Outlook - reply all - modification

I want to disable the Reply All function in Outlook 2007/2010 running against an Exchange 2003 server.  In place of it I want to create two buttons - Reply-to-all-internal and a Reply-to-all-internal-and-external. If a user received an e-mail with various to's and cc's that included some internal e-mail domain users and others external and  they wanted to reply only to the internal users on the original e-mail they would choose the 'Reply-to-all-internal' button.  If they actually wanted to reply to all in the original e-mail they received  - regardless if they were internal and external correspondents - they would choose the 'Reply-to-all-internal-and-external ' button. How would I go about doing this? I am open to third-party applications, VB code, macros, etc.
lineonecorpAsked:
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Charltp5Commented:
I'm unable to submit any code for this at this time but you'll need to remove the existing Reply All button from the email toolbar and I'd suggest adding a drop down menu item with two options for internal only and reply all.

The macros are quite simple and I'm sure others will post answers before I get back to my PC (on iPad now).

Set a constant for you domain name and remove all non-matching addresses in To, Cc and BCc fields.
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lineonecorpAuthor Commented:
Thanks for saying it's doable and we can definitely do the removing the existing button and creating the drop down menu.  It's the actual macro/code - the one that strips all the non-internal addresses out of the reply - that we need help on.
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David LeeCommented:
Just a quick comment guys.  Since this is Outlook 2007/2010 there won't be a toolbar in all instances.  Outlook 2007 has toolbars for the main interface and the ribbon for messages.  Outlook 2010 only has the ribbon.  I don't believe a macro can add buttons to it.  I believe that requires an add-in.  Individual users can add a QAT button, but I believe that's a manual process.  There's also more than one way to reply all (e.g. the context menus have that option too), so to be effective the solution will have to disable all possible means of replying all.  The best solution may be to disable the ability to reply all with the code matthewspatrick provided in another of lineonecorps questions.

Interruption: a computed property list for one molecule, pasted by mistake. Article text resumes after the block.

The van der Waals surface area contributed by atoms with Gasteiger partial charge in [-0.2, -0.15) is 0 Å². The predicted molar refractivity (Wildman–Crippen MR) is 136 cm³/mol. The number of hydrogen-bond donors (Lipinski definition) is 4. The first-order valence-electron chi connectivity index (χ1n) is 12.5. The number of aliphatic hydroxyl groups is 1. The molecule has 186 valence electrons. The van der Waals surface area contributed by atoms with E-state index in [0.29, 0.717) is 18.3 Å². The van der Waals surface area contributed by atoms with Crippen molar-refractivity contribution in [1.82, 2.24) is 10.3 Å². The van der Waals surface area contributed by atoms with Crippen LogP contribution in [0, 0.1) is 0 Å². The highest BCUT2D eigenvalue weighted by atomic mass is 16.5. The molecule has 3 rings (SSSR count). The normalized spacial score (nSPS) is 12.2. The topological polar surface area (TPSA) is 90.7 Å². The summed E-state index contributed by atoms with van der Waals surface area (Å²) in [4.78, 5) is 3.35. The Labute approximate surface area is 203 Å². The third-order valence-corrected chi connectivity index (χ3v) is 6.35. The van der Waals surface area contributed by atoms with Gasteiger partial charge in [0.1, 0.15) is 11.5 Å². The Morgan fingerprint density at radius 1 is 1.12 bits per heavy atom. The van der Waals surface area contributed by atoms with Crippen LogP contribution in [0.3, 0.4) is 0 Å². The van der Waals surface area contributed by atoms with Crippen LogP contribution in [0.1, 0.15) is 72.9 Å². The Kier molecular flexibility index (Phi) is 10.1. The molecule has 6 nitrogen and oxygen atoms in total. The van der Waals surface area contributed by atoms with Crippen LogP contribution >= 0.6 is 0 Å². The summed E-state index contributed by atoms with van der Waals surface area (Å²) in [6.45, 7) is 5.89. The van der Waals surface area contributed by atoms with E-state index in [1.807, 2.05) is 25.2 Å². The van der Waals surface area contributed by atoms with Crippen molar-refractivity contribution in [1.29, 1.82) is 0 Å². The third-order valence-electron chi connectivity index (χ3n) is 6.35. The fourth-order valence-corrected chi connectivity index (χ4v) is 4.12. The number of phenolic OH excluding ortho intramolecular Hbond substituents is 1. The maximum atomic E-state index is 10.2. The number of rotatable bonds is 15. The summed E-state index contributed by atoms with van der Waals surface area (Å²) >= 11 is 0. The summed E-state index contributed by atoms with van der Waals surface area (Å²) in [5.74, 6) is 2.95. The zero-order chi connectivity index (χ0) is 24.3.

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Patrick MatthewsCommented:
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David LeeCommented:
Yes, that's the one.  Disabling the actions disables them everywhere at once.  It's a much better solution than trying to disable the menu selections, toolbar/ribbon buttons, context menus, etc.
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lineonecorpAuthor Commented:
In case you're wondering why I'm posting separate questions on what might seem like the same topic the reason is that I have been advised in the past by the moderators that it's better for Experts point accumulation to ask more questions than less - in other words prevent scope creep where the Expert keeps being asked one more question on the same thread but for the same number of points. With programming this can obviously be a big problem.  As I am envisaging all kinds of different ways of carrying this out, I am trying to break the different ways into different questions as opposed to a long ongoing question. Hope that clarifies my motives.